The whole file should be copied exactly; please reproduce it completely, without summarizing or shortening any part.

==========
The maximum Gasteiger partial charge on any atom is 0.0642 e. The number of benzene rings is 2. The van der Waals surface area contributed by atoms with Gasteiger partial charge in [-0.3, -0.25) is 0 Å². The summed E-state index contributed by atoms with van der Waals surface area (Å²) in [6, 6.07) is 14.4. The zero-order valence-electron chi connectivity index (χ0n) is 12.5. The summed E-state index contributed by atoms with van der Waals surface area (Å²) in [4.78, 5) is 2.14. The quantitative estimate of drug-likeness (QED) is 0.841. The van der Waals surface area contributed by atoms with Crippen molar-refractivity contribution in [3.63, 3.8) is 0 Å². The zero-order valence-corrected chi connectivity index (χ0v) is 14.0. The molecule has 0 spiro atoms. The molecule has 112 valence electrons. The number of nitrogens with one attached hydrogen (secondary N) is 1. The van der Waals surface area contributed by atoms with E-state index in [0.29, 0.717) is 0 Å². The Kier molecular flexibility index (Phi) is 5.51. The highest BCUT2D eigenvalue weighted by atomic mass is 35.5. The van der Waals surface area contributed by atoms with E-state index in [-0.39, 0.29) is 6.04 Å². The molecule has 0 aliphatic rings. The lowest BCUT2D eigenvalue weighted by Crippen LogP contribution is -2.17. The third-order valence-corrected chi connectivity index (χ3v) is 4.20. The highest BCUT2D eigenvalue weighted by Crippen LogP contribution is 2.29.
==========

The maximum Gasteiger partial charge on any atom is 0.0642 e. The number of benzene rings is 2. The van der Waals surface area contributed by atoms with Gasteiger partial charge in [-0.3, -0.25) is 0 Å². The summed E-state index contributed by atoms with van der Waals surface area (Å²) in [6, 6.07) is 14.4. The zero-order valence-electron chi connectivity index (χ0n) is 12.5. The summed E-state index contributed by atoms with van der Waals surface area (Å²) in [4.78, 5) is 2.14. The quantitative estimate of drug-likeness (QED) is 0.841. The van der Waals surface area contributed by atoms with Crippen molar-refractivity contribution in [3.63, 3.8) is 0 Å². The zero-order valence-corrected chi connectivity index (χ0v) is 14.0. The molecule has 0 spiro atoms. The molecule has 112 valence electrons. The number of nitrogens with one attached hydrogen (secondary N) is 1. The van der Waals surface area contributed by atoms with E-state index in [0.29, 0.717) is 0 Å². The Kier molecular flexibility index (Phi) is 5.51. The highest BCUT2D eigenvalue weighted by atomic mass is 35.5. The van der Waals surface area contributed by atoms with E-state index in [-0.39, 0.29) is 6.04 Å². The molecule has 0 aliphatic rings. The lowest BCUT2D eigenvalue weighted by Crippen LogP contribution is -2.17. The third-order valence-corrected chi connectivity index (χ3v) is 4.20. The highest BCUT2D eigenvalue weighted by Crippen LogP contribution is 2.29.